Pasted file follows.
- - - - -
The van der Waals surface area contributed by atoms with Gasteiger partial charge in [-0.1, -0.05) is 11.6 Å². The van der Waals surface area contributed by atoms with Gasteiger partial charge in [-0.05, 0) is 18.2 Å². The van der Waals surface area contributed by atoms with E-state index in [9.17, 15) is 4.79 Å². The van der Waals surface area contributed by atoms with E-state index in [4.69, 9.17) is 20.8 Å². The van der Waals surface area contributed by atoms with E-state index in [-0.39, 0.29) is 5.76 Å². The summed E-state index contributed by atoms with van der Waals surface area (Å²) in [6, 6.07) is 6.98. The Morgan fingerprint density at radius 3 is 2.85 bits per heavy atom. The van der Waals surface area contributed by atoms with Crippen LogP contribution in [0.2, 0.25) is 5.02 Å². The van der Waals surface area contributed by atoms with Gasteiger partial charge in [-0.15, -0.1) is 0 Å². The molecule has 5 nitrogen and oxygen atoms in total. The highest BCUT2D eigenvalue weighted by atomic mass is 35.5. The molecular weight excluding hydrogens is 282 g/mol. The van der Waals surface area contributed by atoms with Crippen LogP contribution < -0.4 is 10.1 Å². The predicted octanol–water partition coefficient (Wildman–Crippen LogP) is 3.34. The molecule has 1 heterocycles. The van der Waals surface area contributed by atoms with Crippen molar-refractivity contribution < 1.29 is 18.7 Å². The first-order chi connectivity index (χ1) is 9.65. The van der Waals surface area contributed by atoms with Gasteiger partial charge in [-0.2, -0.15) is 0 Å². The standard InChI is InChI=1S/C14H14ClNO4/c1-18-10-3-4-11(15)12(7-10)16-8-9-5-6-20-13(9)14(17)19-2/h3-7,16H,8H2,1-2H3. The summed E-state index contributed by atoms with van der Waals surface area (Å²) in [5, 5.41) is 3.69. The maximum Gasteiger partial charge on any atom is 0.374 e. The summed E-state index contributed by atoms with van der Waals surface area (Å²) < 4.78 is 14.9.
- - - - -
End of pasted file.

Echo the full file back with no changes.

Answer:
The van der Waals surface area contributed by atoms with Gasteiger partial charge in [-0.1, -0.05) is 11.6 Å². The van der Waals surface area contributed by atoms with Gasteiger partial charge in [-0.05, 0) is 18.2 Å². The van der Waals surface area contributed by atoms with E-state index in [9.17, 15) is 4.79 Å². The van der Waals surface area contributed by atoms with E-state index in [4.69, 9.17) is 20.8 Å². The van der Waals surface area contributed by atoms with E-state index in [-0.39, 0.29) is 5.76 Å². The summed E-state index contributed by atoms with van der Waals surface area (Å²) in [6, 6.07) is 6.98. The Morgan fingerprint density at radius 3 is 2.85 bits per heavy atom. The van der Waals surface area contributed by atoms with Crippen LogP contribution in [0.2, 0.25) is 5.02 Å². The van der Waals surface area contributed by atoms with Gasteiger partial charge in [-0.15, -0.1) is 0 Å². The molecule has 5 nitrogen and oxygen atoms in total. The highest BCUT2D eigenvalue weighted by atomic mass is 35.5. The molecular weight excluding hydrogens is 282 g/mol. The van der Waals surface area contributed by atoms with Crippen LogP contribution < -0.4 is 10.1 Å². The predicted octanol–water partition coefficient (Wildman–Crippen LogP) is 3.34. The molecule has 1 heterocycles. The van der Waals surface area contributed by atoms with Crippen molar-refractivity contribution < 1.29 is 18.7 Å². The first-order chi connectivity index (χ1) is 9.65. The van der Waals surface area contributed by atoms with Gasteiger partial charge in [-0.2, -0.15) is 0 Å². The standard InChI is InChI=1S/C14H14ClNO4/c1-18-10-3-4-11(15)12(7-10)16-8-9-5-6-20-13(9)14(17)19-2/h3-7,16H,8H2,1-2H3. The summed E-state index contributed by atoms with van der Waals surface area (Å²) in [5, 5.41) is 3.69. The maximum Gasteiger partial charge on any atom is 0.374 e. The summed E-state index contributed by atoms with van der Waals surface area (Å²) < 4.78 is 14.9.